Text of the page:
Echo Boy, by Nestlé Smarties Book Prize winner Matt Haig, is a stand-alone science/speculative-fiction novel set exactly 100 years in the future.
It offers a vision of what day-to-day life may be like in the next century, exploring the likely advancements in technology, and artificial intelligence, while telling a tale of love, loss, betrayal and corruption.
Audrey’s father taught her that to stay human in the modern world. She had to build a moat around herself.
A moat of books and music, philosophy and dreams. A moat that makes Audrey different from the echoes: sophisticated, emotionless machines, built to resemble humans and to work for human masters.
Daniel is an echo, Enhanced Computerized Humanoid Organism (Echo), but he is not like the others. He feels a connection with Audrey. A feeling Daniel knows he was never designed to have, and cannot explain.
When Audrey is placed in terrible danger, he is determined to save her.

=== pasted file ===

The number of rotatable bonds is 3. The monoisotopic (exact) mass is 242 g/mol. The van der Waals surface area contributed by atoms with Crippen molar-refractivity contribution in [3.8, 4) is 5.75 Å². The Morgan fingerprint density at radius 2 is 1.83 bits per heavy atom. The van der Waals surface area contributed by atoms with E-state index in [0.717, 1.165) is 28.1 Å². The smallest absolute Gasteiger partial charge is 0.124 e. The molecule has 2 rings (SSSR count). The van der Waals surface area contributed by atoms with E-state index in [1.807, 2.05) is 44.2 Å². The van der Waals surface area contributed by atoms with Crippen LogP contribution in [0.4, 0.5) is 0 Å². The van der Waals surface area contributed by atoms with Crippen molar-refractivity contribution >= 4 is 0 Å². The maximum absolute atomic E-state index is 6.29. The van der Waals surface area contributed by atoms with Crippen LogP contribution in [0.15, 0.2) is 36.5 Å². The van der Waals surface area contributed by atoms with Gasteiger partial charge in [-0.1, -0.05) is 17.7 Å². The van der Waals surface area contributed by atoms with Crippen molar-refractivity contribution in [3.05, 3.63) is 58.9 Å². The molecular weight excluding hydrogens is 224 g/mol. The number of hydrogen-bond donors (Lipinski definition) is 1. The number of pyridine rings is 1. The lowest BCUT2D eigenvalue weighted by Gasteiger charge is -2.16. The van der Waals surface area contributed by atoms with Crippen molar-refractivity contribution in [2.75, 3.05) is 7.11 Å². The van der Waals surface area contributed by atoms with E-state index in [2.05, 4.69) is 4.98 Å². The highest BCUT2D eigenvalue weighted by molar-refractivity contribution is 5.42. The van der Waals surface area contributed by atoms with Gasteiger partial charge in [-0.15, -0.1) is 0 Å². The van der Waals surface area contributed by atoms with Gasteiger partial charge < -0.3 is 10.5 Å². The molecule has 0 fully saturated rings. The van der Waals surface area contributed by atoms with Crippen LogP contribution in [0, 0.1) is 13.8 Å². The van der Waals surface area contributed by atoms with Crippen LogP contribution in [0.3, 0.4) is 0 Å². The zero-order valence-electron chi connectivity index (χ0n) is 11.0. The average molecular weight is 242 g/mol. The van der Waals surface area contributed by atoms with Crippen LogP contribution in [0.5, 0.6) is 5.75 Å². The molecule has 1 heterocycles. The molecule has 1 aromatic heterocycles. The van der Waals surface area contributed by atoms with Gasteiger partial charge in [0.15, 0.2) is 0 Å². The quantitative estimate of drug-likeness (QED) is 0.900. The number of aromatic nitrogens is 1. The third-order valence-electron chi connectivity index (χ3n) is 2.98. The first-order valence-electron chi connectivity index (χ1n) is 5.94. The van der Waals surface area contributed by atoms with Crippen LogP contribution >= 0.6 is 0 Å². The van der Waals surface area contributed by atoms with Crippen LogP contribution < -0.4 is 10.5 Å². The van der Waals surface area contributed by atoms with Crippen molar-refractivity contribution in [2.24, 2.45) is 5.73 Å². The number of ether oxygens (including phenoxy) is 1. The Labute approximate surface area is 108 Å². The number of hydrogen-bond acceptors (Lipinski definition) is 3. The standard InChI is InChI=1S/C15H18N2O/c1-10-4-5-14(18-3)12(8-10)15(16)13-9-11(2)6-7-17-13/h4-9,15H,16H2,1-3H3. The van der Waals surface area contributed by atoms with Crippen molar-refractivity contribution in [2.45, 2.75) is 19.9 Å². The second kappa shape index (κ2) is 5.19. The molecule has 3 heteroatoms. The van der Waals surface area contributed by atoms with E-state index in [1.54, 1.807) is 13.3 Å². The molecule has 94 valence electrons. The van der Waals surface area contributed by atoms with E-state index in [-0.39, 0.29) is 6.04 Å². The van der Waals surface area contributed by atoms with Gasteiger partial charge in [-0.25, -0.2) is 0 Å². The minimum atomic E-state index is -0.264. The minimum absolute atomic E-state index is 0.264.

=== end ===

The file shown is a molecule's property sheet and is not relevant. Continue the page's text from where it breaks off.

The Echo Boy is a powerful story about love, loss and what makes us truly human
About the Author – Matt Haig
Matt Haig was born in Sheffield, England in 1975.
He writes books for both adults and children, often blending the worlds of domestic reality and outright fantasy, with a quirky twist.
His bestselling novels are translated into 28 languages. The Guardian has described his writing as ‘delightfully weird’.
The New York Times has called him ‘a novelist of great talent’ whose writing is ‘funny, riveting and heartbreaking’.
His novels for adults are :
The Last Family in England, narrated by a labrador and optioned for film by Brad Pitt;
The Dead Fathers Club (2006), an update of Hamlet featuring an 11-year-old boy;
The Possession of Mr Cave (2008), about a man obsessed with his daughter’s safety
The Radleys (2010) which won Channel 4’s TV Book Club public vote and was shortlisted for a Galaxy National Book Award (UK).
The film rights to all his adult novels have been sold. His next adult novel is The Humans (2013).
His multi-award winning popular first novel for children, Shadow Forest, was published in 2007 and its sequel, The Runaway Troll, in 2009.
His most recent children’s novel is To Be A Cat (2012).